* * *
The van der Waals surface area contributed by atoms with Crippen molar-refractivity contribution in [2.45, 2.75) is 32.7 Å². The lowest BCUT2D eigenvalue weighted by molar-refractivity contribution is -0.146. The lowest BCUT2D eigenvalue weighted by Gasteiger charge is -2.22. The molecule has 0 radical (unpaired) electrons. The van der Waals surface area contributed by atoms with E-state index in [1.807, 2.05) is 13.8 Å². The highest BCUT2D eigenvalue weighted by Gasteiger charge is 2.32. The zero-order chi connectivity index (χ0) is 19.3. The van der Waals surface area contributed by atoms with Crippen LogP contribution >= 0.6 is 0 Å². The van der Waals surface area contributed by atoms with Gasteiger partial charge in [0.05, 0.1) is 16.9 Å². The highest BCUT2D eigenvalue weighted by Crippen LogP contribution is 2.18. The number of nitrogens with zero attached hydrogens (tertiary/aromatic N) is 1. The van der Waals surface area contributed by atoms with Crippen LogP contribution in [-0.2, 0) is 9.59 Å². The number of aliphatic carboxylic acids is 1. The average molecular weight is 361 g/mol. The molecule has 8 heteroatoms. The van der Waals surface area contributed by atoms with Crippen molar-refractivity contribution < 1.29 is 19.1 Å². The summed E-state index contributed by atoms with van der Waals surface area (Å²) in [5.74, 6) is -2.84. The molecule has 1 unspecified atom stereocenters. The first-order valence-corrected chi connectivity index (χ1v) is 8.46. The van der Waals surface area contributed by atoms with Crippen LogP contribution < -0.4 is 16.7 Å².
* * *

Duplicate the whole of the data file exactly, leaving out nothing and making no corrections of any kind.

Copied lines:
The van der Waals surface area contributed by atoms with Crippen molar-refractivity contribution in [2.45, 2.75) is 32.7 Å². The lowest BCUT2D eigenvalue weighted by molar-refractivity contribution is -0.146. The lowest BCUT2D eigenvalue weighted by Gasteiger charge is -2.22. The molecule has 0 radical (unpaired) electrons. The van der Waals surface area contributed by atoms with E-state index in [1.807, 2.05) is 13.8 Å². The highest BCUT2D eigenvalue weighted by Gasteiger charge is 2.32. The zero-order chi connectivity index (χ0) is 19.3. The van der Waals surface area contributed by atoms with Crippen LogP contribution >= 0.6 is 0 Å². The van der Waals surface area contributed by atoms with Gasteiger partial charge in [0.05, 0.1) is 16.9 Å². The highest BCUT2D eigenvalue weighted by Crippen LogP contribution is 2.18. The number of nitrogens with zero attached hydrogens (tertiary/aromatic N) is 1. The van der Waals surface area contributed by atoms with Crippen LogP contribution in [-0.2, 0) is 9.59 Å². The number of aliphatic carboxylic acids is 1. The average molecular weight is 361 g/mol. The molecule has 8 heteroatoms. The van der Waals surface area contributed by atoms with Crippen molar-refractivity contribution < 1.29 is 19.1 Å². The summed E-state index contributed by atoms with van der Waals surface area (Å²) in [5.74, 6) is -2.84. The molecule has 1 unspecified atom stereocenters. The first-order valence-corrected chi connectivity index (χ1v) is 8.46. The van der Waals surface area contributed by atoms with Crippen LogP contribution < -0.4 is 16.7 Å².